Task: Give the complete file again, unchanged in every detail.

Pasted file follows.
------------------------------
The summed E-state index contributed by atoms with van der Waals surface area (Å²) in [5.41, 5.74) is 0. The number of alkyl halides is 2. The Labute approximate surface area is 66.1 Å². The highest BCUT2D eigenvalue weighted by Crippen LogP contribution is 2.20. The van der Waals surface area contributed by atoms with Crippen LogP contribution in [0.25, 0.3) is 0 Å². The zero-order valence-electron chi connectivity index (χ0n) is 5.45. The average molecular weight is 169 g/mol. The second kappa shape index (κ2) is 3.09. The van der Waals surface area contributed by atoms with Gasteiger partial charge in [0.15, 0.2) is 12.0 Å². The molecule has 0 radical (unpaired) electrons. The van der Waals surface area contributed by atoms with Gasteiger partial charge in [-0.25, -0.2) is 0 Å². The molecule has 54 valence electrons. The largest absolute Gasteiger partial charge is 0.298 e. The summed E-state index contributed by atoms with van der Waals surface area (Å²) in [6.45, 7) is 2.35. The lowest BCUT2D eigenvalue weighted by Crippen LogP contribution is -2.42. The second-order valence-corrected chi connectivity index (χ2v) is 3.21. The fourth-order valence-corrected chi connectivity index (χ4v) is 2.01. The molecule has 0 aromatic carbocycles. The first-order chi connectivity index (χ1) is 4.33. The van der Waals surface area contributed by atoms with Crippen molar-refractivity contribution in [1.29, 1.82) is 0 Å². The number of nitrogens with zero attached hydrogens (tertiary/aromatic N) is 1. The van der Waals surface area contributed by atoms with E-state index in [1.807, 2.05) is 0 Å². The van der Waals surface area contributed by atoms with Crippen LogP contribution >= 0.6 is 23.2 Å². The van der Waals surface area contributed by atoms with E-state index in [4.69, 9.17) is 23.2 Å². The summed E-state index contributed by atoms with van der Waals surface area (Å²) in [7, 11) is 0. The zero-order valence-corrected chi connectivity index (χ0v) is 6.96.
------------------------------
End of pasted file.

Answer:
The summed E-state index contributed by atoms with van der Waals surface area (Å²) in [5.41, 5.74) is 0. The number of alkyl halides is 2. The Labute approximate surface area is 66.1 Å². The highest BCUT2D eigenvalue weighted by Crippen LogP contribution is 2.20. The van der Waals surface area contributed by atoms with Crippen LogP contribution in [0.25, 0.3) is 0 Å². The zero-order valence-electron chi connectivity index (χ0n) is 5.45. The average molecular weight is 169 g/mol. The second kappa shape index (κ2) is 3.09. The van der Waals surface area contributed by atoms with Gasteiger partial charge in [0.15, 0.2) is 12.0 Å². The molecule has 0 radical (unpaired) electrons. The van der Waals surface area contributed by atoms with Gasteiger partial charge in [-0.25, -0.2) is 0 Å². The molecule has 54 valence electrons. The largest absolute Gasteiger partial charge is 0.298 e. The summed E-state index contributed by atoms with van der Waals surface area (Å²) in [6.45, 7) is 2.35. The lowest BCUT2D eigenvalue weighted by Crippen LogP contribution is -2.42. The second-order valence-corrected chi connectivity index (χ2v) is 3.21. The fourth-order valence-corrected chi connectivity index (χ4v) is 2.01. The molecule has 0 aromatic carbocycles. The first-order chi connectivity index (χ1) is 4.33. The van der Waals surface area contributed by atoms with Crippen molar-refractivity contribution in [1.29, 1.82) is 0 Å². The number of nitrogens with zero attached hydrogens (tertiary/aromatic N) is 1. The van der Waals surface area contributed by atoms with E-state index in [1.807, 2.05) is 0 Å². The van der Waals surface area contributed by atoms with Crippen LogP contribution >= 0.6 is 23.2 Å². The van der Waals surface area contributed by atoms with E-state index in [4.69, 9.17) is 23.2 Å². The summed E-state index contributed by atoms with van der Waals surface area (Å²) in [7, 11) is 0. The zero-order valence-corrected chi connectivity index (χ0v) is 6.96.